* “How I Learned to Cycle Like a Dutchman.” This seems so much more pleasant than the American alternative, and simultaneously much less likely to kill and maim people.
* “When the Culture War Comes for the Kids.” The subtext is, “If you’re a normal person, get out of New York.” The city is fine for the very rich or very poor and terrible for most people in between; the very rich can buy their way out of the crazier aspects of the culture war, if they choose, but those who are barely covering rent and onerous taxes cannot.
* “The myth of the wealthy welder.” Provides useful perspective but for many people, the choice is between something like welding or poverty, not welding and a successful degree in a remunerative subject from a four-year school. We need a lot more apprenticeships and vocational education and a lot less standard-issue four-year college.
* “The Story of Caroline Calloway & Her Ghostwriter Natalie.” Like the second link, the meta lesson is get out of New York / LA. Moreover, going to expensive private schools has significant downsides, especially when one majors in the humanities in them.
* “‘Ecological grief’ grips scientists witnessing Great Barrier Reef’s decline.” Collective response: nothing.
* Greedy hospitals fleecing the poor. And not just the poor, either, as I’ve discovered.
* Why the Fossil Record Is Mostly Males. One of the many stories that may make you doubt some contemporary social-culture-media norms.
* Did you know peer review wasn’t ubiquitous until the ’70s? This should give reformers heart.
* Can innovation be sped up? Maybe not, in this reading. I’d argue we’re not even seriously trying.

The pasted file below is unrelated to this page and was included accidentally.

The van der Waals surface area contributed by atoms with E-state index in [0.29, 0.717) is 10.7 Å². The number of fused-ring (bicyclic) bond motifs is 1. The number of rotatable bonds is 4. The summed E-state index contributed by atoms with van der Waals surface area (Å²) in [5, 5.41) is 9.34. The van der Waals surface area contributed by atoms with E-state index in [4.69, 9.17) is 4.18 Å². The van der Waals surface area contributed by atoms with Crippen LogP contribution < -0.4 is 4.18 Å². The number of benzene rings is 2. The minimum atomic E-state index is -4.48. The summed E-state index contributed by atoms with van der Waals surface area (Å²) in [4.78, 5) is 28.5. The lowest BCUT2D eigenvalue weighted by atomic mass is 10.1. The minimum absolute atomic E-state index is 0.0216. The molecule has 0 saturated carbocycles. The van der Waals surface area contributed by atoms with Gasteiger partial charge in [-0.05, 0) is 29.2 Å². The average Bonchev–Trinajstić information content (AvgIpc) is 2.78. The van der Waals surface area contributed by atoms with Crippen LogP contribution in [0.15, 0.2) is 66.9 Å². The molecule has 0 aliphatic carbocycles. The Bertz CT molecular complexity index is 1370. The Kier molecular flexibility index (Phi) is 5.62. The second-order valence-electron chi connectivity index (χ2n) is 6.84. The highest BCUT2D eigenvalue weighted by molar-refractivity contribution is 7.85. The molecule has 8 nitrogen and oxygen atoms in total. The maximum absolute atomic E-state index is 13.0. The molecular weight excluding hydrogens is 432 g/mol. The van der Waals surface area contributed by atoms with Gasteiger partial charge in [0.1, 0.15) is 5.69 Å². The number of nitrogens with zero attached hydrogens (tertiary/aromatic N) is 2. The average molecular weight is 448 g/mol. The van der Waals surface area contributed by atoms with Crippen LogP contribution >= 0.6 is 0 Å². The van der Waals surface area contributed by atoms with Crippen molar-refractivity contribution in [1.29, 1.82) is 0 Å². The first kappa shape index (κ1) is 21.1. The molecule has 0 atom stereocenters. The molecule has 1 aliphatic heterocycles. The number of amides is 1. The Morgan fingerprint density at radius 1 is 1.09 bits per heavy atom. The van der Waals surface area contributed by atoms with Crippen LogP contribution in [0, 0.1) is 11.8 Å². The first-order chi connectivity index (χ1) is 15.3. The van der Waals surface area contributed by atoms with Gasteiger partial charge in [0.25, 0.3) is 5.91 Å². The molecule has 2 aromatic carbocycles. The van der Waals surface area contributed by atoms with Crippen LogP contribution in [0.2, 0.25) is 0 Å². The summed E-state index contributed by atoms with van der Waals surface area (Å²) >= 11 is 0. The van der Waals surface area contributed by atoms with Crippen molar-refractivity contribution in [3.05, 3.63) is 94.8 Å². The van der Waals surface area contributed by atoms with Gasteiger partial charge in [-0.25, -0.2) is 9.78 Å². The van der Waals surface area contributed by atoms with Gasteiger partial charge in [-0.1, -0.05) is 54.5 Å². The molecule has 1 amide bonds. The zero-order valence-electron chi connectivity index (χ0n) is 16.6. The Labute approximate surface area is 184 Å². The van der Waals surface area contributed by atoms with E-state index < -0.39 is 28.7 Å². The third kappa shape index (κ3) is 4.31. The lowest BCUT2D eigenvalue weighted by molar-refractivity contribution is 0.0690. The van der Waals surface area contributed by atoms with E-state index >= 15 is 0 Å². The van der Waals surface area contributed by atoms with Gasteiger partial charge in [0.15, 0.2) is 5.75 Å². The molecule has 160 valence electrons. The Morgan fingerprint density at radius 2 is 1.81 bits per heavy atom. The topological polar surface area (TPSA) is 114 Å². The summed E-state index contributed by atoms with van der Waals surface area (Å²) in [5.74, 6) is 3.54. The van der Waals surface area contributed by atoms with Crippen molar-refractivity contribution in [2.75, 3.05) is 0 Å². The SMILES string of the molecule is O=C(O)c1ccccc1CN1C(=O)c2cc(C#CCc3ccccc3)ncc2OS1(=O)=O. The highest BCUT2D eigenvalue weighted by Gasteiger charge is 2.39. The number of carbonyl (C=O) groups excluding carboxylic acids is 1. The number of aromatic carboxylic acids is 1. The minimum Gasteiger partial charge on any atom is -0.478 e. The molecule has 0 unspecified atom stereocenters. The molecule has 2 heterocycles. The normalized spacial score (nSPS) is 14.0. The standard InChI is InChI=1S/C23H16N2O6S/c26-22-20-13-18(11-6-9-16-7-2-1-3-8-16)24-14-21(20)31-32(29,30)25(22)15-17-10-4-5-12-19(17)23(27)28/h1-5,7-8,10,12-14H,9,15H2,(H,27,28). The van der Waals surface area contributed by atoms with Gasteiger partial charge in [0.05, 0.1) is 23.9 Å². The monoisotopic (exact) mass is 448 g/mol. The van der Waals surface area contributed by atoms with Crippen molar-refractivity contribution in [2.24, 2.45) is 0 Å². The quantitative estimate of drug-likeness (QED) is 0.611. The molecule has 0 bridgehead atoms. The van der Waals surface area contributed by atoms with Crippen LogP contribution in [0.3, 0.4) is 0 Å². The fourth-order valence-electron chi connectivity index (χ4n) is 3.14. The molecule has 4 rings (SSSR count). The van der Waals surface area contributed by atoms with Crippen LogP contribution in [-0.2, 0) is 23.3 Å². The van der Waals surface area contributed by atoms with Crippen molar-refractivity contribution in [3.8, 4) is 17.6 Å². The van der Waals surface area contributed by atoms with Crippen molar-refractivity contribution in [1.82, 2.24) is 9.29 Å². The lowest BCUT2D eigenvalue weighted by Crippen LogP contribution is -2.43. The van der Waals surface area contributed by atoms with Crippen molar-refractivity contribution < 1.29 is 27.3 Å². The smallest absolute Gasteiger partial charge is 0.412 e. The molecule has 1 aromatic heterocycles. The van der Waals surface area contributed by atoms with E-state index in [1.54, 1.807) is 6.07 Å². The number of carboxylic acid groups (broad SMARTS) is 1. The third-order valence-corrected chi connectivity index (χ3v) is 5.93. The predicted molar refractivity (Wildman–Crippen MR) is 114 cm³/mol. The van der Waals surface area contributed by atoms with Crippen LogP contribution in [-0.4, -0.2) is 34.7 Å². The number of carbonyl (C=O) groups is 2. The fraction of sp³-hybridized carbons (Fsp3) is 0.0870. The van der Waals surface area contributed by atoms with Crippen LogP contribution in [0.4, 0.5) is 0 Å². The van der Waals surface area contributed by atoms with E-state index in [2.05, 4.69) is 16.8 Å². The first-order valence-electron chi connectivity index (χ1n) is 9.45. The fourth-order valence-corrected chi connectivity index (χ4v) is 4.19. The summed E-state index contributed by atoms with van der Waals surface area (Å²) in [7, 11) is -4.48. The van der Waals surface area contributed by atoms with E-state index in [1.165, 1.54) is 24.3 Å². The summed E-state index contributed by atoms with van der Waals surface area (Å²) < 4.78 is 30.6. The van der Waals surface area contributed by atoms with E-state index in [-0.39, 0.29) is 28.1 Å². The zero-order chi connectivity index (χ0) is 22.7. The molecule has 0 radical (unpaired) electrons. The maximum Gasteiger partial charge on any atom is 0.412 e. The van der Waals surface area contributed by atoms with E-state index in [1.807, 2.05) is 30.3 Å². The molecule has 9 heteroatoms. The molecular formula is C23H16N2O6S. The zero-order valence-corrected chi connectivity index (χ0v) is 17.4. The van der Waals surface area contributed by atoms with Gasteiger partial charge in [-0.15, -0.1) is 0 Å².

* “George Washing University (GWU) aims to get smaller and ‘better.'” “Better” is a weird metric here. The president “wants to expand programs in science, technology, engineering and math.” It’s telling that the humanities are absent from that list: I wonder how many humanities professors are working to make the field more rigorous and less ideological.
* Social media could make it hard to grow up? Flatters my existing prejudices, so beware.
* The widely discussed Boeing 737 Max article, but it’s about a whole lot more. Killing Bombardier looks pretty dumb today. Boeing is dysfunctional and yet there’s no practical alternative to it.
* How to reform the economics PhD. Econ is not the only field that could do with similar reforms.
* Speaking of schools, a pdf on the effet of being the child of an alumni, an athlete, or the child of a faculty of a faculty member on Harvard admissions, based on data thrown off by that lawsuit about how Harvard discriminates against Asians.
* Will America’s debt doom us? Remember, the sign of the crisis is the crisis.
* “A Decade Later, the Deepwater Horizon Oil Spill Has Left an Abyssal Wasteland.” It’s curious that we rarely take such things into account when considering urban policy.